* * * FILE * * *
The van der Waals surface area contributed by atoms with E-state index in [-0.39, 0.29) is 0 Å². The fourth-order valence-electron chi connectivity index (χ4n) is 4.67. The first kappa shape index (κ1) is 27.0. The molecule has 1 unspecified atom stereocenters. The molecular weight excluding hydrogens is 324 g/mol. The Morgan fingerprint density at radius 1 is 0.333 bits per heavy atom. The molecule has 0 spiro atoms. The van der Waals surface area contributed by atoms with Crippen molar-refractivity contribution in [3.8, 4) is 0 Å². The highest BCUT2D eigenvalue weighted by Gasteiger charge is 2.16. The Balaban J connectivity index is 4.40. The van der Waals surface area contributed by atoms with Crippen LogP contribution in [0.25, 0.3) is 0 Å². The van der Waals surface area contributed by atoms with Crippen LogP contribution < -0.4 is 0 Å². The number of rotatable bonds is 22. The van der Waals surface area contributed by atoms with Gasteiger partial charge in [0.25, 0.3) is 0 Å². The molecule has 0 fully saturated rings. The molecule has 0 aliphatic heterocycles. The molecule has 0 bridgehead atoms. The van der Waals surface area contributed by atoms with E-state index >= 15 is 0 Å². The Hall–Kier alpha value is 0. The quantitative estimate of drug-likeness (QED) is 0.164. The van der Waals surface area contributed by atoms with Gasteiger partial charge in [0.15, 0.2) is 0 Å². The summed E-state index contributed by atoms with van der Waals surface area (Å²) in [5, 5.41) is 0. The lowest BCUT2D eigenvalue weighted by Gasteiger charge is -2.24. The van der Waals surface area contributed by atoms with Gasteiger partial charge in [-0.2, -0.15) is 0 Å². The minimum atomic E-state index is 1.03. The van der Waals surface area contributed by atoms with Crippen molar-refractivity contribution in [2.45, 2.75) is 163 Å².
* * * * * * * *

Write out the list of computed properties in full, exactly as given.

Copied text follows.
The van der Waals surface area contributed by atoms with E-state index in [-0.39, 0.29) is 0 Å². The fourth-order valence-electron chi connectivity index (χ4n) is 4.67. The first kappa shape index (κ1) is 27.0. The molecule has 1 unspecified atom stereocenters. The molecular weight excluding hydrogens is 324 g/mol. The Morgan fingerprint density at radius 1 is 0.333 bits per heavy atom. The molecule has 0 spiro atoms. The van der Waals surface area contributed by atoms with Crippen molar-refractivity contribution in [3.8, 4) is 0 Å². The highest BCUT2D eigenvalue weighted by Gasteiger charge is 2.16. The Balaban J connectivity index is 4.40. The van der Waals surface area contributed by atoms with Crippen LogP contribution in [0.25, 0.3) is 0 Å². The van der Waals surface area contributed by atoms with Crippen LogP contribution < -0.4 is 0 Å². The number of rotatable bonds is 22. The van der Waals surface area contributed by atoms with Gasteiger partial charge in [0.25, 0.3) is 0 Å². The molecule has 0 fully saturated rings. The molecule has 0 aliphatic heterocycles. The molecule has 0 bridgehead atoms. The van der Waals surface area contributed by atoms with E-state index >= 15 is 0 Å². The Hall–Kier alpha value is 0. The quantitative estimate of drug-likeness (QED) is 0.164. The van der Waals surface area contributed by atoms with Gasteiger partial charge in [0.15, 0.2) is 0 Å². The summed E-state index contributed by atoms with van der Waals surface area (Å²) in [5, 5.41) is 0. The lowest BCUT2D eigenvalue weighted by Gasteiger charge is -2.24. The van der Waals surface area contributed by atoms with Gasteiger partial charge in [-0.2, -0.15) is 0 Å². The minimum atomic E-state index is 1.03. The van der Waals surface area contributed by atoms with Crippen molar-refractivity contribution in [2.45, 2.75) is 163 Å².